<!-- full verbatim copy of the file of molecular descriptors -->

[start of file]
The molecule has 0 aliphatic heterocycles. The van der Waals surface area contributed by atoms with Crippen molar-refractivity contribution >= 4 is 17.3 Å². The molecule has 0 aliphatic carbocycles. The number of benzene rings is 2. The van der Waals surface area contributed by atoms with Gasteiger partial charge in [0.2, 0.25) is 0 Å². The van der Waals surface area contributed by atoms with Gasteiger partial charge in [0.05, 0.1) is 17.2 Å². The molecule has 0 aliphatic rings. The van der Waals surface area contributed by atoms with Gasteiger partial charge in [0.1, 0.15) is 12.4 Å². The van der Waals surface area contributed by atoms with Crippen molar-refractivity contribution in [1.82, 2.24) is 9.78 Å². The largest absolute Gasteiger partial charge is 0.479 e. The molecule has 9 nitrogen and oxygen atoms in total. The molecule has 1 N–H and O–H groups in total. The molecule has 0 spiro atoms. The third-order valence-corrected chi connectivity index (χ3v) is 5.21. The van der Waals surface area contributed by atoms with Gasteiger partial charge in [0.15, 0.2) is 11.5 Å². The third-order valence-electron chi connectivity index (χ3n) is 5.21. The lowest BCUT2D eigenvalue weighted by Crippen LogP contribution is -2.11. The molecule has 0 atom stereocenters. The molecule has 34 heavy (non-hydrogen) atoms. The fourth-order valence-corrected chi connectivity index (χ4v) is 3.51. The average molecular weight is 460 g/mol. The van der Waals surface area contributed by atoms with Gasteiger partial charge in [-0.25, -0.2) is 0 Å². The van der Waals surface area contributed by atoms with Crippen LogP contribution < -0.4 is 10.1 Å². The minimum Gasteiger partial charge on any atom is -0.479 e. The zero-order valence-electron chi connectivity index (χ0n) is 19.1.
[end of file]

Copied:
The molecule has 0 aliphatic heterocycles. The van der Waals surface area contributed by atoms with Crippen molar-refractivity contribution >= 4 is 17.3 Å². The molecule has 0 aliphatic carbocycles. The number of benzene rings is 2. The van der Waals surface area contributed by atoms with Gasteiger partial charge in [0.2, 0.25) is 0 Å². The van der Waals surface area contributed by atoms with Gasteiger partial charge in [0.05, 0.1) is 17.2 Å². The molecule has 0 aliphatic rings. The van der Waals surface area contributed by atoms with Gasteiger partial charge in [0.1, 0.15) is 12.4 Å². The van der Waals surface area contributed by atoms with Crippen molar-refractivity contribution in [1.82, 2.24) is 9.78 Å². The largest absolute Gasteiger partial charge is 0.479 e. The molecule has 9 nitrogen and oxygen atoms in total. The molecule has 1 N–H and O–H groups in total. The molecule has 0 spiro atoms. The third-order valence-corrected chi connectivity index (χ3v) is 5.21. The van der Waals surface area contributed by atoms with Gasteiger partial charge in [0.15, 0.2) is 11.5 Å². The third-order valence-electron chi connectivity index (χ3n) is 5.21. The lowest BCUT2D eigenvalue weighted by Crippen LogP contribution is -2.11. The molecule has 0 atom stereocenters. The molecule has 34 heavy (non-hydrogen) atoms. The fourth-order valence-corrected chi connectivity index (χ4v) is 3.51. The average molecular weight is 460 g/mol. The van der Waals surface area contributed by atoms with Gasteiger partial charge in [-0.25, -0.2) is 0 Å². The van der Waals surface area contributed by atoms with Crippen LogP contribution < -0.4 is 10.1 Å². The minimum Gasteiger partial charge on any atom is -0.479 e. The zero-order valence-electron chi connectivity index (χ0n) is 19.1.